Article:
UCL Undergraduates Teach History in Secondary School

Saul and the Witch of Endor (about 1400–1410)

In March 2023, Jon Chandler (UCL History) and Catherine McCrory (UCL IOE) partnered with UCL Academy to provide an opportunity for sixteen undergraduates to plan and teach a lesson for Year 7s. The undergraduates were all students in the module Teaching History, which introduces the frameworks used by secondary school history teachers for planning, teaching and evaluating historical learning.

The module began with theoretical discussions of how teachers structure their pupils’ learning about sources and the use of evidence, causation, change and continuity, diversity, historical significance and interpretations. In groups of four, the students were tasked with planning a lesson for Year 7s on late medieval witchcraft. Prof. Sophie Page provided a subject knowledge seminar to introduce our students to different aspects of the topic. Over four weeks, our students designed four lessons exploring the subject through primary sources. After a practice run in which our students taught the lesson to their peers, we arrived at UCL Academy ready to teach. Pupils in different lessons used primary sources to find out how witchfinders detected witches, roleplay life in a medieval village, re-enact a witchcraft trial, and decide whether people really believed in witches.

The experience revealed to our students how teaching could be both challenging and rewarding. The Year 7s at UCL Academy thoroughly enjoyed the lessons and the opportunity to interact with their peers at “big” UCL. We will certainly be back!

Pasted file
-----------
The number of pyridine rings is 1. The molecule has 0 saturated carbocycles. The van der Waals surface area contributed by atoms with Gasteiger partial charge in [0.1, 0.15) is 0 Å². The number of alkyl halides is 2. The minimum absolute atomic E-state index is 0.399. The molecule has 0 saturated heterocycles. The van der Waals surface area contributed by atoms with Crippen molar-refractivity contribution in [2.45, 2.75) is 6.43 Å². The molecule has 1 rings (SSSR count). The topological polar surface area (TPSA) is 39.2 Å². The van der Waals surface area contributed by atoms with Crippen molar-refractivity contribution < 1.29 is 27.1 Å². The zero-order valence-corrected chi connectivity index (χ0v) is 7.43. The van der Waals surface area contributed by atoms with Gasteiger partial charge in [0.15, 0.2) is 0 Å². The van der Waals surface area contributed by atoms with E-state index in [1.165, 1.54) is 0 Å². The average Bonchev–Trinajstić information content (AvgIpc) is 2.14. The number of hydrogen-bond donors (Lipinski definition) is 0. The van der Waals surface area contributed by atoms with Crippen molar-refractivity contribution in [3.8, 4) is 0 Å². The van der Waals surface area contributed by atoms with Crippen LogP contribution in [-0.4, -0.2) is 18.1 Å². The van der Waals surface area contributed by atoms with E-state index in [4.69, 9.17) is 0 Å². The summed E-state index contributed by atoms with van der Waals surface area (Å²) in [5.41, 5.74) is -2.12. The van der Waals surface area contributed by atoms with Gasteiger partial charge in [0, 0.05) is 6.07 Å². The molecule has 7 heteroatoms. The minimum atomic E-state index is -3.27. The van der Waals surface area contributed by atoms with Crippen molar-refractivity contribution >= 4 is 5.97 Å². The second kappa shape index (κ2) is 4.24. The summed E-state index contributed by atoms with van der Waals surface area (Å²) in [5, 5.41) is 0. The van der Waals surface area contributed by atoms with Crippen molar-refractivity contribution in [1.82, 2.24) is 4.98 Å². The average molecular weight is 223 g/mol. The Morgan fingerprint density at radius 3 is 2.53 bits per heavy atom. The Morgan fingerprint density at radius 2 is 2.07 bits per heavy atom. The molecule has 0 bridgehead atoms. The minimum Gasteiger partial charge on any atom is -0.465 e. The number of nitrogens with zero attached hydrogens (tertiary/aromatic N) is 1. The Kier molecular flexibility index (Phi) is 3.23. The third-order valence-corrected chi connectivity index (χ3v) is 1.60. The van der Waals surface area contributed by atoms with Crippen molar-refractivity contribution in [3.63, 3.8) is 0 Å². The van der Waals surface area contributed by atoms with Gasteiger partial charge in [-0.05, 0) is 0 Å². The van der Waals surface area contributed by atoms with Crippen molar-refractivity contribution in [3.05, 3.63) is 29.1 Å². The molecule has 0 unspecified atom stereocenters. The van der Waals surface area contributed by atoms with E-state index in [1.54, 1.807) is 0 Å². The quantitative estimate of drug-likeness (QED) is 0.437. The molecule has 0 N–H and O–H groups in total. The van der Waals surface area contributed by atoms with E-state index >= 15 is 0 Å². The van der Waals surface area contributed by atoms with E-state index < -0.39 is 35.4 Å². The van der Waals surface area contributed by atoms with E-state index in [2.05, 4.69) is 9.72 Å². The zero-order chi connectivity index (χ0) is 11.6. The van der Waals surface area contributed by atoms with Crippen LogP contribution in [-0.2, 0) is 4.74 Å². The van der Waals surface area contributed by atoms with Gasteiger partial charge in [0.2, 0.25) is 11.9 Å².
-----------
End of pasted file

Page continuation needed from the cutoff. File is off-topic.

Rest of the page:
Artificial Intelligence Expert Group

Jon Chandler is part of an expert group working to provide practical solutions and guidance following the emergence of AI in education and assessment.

Migration and the American War of Independence

Jon Chandler has contributed a GCSE History revision lecture on the American War of Independence for MASSOLIT which will be published shortly.

Dr Emily Ward delivers school workshops for collaborative ‘Marie In The Margins’ project

Marie in the Margins

This outreach project was a collaboration between ExploreTheArch Theatre Company, primary schools, Hastings Museum & Art Gallery, historians and other local heritage sites to provide a series of educational workshops in and around the Hastings area.

The workshops for children ran in May 2022 and took inspiration from Britain's earliest known female author of ‘lai’ adventure stories. Marie de France’s tales are a window into a hidden history of working women and youth culture in the hundred years after the Norman Conquest of 1066. Marie's colourful heroes include marginalised young adults seeking a life that is meaningful. As the medieval characters seek to be true to themselves they raise themes and topics which resonate with modern-day society, including bullying, homophobia, gender fluidity, female decision-making and women as writers.

Picture produced by student in project; credit to Anastasia Grujic.

Teaching Empire and War

Together with Diya Gupta (King's College London), Anna Maguire (UCL History) developed an online learning resource to support the inclusion of empire in lessons about the First and Second World Wars. In 2021, they published an article about this work in History Workshop Journal. Anna continues to give talks and run sessions using this material in schools in and around London. 

End of History Musical poster

End of History: The Musical

Jon Chandler appears as multi-talented historical advisor and saxophonist(!) in the musical, End of History (written by a teacher as a revision guide for GCSE History).

The show is about a group of teenagers attempting to get to grips with puberty – and the events of the 20th century. From the Treaty of Versailles to the fall of the Berlin Wall, via Munich and mocks, Potsdam and parties, Cuba and crushes, is their future any more certain than the past? And might the ‘end’ of history be the beginning of something else? From 1920s’ French jazz to 1980s’ rock, via swing, bebop and rock n’ roll, this is a musical for the 21st century that will appeal to anyone interested in the 20th century.